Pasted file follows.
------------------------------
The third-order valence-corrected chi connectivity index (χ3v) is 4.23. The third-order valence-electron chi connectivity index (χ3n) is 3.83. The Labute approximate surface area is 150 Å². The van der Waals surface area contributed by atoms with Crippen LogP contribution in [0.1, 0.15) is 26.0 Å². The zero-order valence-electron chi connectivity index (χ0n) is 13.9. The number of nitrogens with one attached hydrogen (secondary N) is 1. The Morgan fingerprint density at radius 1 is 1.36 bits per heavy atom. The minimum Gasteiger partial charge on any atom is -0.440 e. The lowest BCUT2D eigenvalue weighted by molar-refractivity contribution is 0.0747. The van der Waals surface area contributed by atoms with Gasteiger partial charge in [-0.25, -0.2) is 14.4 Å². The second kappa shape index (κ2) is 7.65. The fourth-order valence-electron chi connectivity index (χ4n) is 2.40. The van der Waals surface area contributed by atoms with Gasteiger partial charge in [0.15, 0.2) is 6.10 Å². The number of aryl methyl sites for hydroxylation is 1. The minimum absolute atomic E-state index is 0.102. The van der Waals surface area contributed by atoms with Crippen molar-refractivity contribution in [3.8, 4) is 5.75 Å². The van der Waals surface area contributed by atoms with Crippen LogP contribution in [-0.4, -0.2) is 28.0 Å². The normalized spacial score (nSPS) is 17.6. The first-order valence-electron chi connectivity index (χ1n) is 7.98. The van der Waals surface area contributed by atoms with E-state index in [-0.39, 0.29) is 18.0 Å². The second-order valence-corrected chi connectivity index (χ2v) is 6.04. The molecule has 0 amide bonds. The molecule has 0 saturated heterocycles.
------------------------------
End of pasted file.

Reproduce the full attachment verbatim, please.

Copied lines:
The third-order valence-corrected chi connectivity index (χ3v) is 4.23. The third-order valence-electron chi connectivity index (χ3n) is 3.83. The Labute approximate surface area is 150 Å². The van der Waals surface area contributed by atoms with Crippen LogP contribution in [0.1, 0.15) is 26.0 Å². The zero-order valence-electron chi connectivity index (χ0n) is 13.9. The number of nitrogens with one attached hydrogen (secondary N) is 1. The Morgan fingerprint density at radius 1 is 1.36 bits per heavy atom. The minimum Gasteiger partial charge on any atom is -0.440 e. The lowest BCUT2D eigenvalue weighted by molar-refractivity contribution is 0.0747. The van der Waals surface area contributed by atoms with Gasteiger partial charge in [-0.25, -0.2) is 14.4 Å². The second kappa shape index (κ2) is 7.65. The fourth-order valence-electron chi connectivity index (χ4n) is 2.40. The van der Waals surface area contributed by atoms with Gasteiger partial charge in [0.15, 0.2) is 6.10 Å². The number of aryl methyl sites for hydroxylation is 1. The minimum absolute atomic E-state index is 0.102. The van der Waals surface area contributed by atoms with Crippen molar-refractivity contribution in [3.8, 4) is 5.75 Å². The van der Waals surface area contributed by atoms with Crippen LogP contribution in [-0.4, -0.2) is 28.0 Å². The normalized spacial score (nSPS) is 17.6. The first-order valence-electron chi connectivity index (χ1n) is 7.98. The van der Waals surface area contributed by atoms with E-state index in [-0.39, 0.29) is 18.0 Å². The second-order valence-corrected chi connectivity index (χ2v) is 6.04. The molecule has 0 amide bonds. The molecule has 0 saturated heterocycles.